So you’ve picked up a camera and decided to live a life of poverty to follow your dreams… SWEET! Now, all you need are some tips to help get you started (and hopefully make you some money down the line).
1. WHAT ARE YOU?
You should choose a camera (body/lens) based on what kind of photography you want to do. For example, if you’re doing portraiture photography you wouldn’t need a super fast shutter speed on your lens. If you’re doing concert photography, you’ll want to have a good ISO range on the body. Every camera and lens combo is specific, and you need to know what your subject matter is before choosing a camera.
2. CHOOSING A LENS
Most people either shoot with Nikon or Canon but there are a variety of camera brands to choose from. Choosing a brand is important for one very specific reason – the lenses. In most cases, you cannot use a lens on more than one brand type. Some say Canons or that Nikons are too difficult to use (depending on who’s talking). I would suggest going to your local camera shop and testing out a few different DLSR brands. Look up a few different lenses that will suit your photography and check what brands it’s compatible with.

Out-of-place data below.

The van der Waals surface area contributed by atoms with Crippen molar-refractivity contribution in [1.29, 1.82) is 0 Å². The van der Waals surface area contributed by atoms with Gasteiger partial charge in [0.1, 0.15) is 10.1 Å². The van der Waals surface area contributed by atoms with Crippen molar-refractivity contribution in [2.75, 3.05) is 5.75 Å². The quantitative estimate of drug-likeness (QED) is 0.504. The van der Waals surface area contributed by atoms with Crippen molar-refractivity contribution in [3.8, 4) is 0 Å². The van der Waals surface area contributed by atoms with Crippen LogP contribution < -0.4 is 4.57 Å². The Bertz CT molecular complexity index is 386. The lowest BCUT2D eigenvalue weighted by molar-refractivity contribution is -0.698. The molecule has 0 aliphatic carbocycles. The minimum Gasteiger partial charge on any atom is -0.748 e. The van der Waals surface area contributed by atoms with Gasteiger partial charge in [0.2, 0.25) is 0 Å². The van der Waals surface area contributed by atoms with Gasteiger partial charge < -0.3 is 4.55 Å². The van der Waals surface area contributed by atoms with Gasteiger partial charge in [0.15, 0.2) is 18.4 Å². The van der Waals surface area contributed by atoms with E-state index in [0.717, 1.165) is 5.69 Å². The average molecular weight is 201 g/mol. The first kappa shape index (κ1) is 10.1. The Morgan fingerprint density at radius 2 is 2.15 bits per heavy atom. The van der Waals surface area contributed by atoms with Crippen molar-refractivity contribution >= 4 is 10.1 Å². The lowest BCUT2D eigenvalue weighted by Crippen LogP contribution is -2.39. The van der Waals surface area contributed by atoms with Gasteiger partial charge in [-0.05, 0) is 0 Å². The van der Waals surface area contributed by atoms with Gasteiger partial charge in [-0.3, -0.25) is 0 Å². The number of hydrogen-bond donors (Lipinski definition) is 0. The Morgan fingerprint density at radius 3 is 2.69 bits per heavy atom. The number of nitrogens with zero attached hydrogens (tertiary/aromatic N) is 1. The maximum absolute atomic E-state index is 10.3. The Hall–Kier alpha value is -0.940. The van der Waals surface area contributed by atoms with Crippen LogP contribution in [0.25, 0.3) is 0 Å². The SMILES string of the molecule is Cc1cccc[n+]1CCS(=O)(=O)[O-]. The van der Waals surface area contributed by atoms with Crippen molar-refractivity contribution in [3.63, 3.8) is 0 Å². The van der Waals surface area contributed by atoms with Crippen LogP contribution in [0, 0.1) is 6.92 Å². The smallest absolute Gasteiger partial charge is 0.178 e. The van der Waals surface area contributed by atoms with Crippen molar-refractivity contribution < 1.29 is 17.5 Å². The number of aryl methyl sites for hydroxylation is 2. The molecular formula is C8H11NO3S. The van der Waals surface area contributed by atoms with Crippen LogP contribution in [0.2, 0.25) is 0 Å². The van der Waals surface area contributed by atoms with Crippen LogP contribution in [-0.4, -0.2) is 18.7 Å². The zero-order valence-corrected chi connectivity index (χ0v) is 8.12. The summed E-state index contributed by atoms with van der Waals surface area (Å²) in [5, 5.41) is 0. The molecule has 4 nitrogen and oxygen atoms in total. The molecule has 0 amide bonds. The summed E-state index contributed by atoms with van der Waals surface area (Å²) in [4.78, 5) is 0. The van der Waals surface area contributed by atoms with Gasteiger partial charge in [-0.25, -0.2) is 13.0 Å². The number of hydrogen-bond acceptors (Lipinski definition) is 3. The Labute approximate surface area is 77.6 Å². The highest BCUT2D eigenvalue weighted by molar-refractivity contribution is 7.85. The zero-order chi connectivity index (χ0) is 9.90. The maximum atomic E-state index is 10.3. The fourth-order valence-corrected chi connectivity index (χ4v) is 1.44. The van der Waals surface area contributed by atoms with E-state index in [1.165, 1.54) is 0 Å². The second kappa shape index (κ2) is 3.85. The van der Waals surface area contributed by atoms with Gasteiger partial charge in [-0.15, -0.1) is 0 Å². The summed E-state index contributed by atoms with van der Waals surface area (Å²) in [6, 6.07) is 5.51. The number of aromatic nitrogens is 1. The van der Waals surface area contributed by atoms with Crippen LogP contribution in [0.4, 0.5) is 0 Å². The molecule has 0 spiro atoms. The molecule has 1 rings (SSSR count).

3. GET BODIED
When you choose your brand and lens, it narrows down your choice of bodies. Checking out the tech specs is the next step. Make sure what you’re looking at is compatible with your needs. Do you need a high ISO range? Do you want WIFI on it? Do you want a touch screen? All of these questions (and more) will come up when looking at camera bodies. If you want to shoot video, find the ones that shoot video (and make sure it shoots in 4K).
4. TECH SPECS
Look at the tech specs when picking out your camera. You will need to know EVERYTHING about your new camera before even touching it. The lenses are what make the camera great, but the body is important too. A few things to consider would be: pixel count, FX or DX, shutter speed, compatible lenses, and video quality.
5. BUY IT!
When you get your camera, play around with it immediately. Learn all of the functions so you can work with it efficiently. It could mean the difference between “getting the shot” and missing it.
If you have any questions or comments you can always contact me!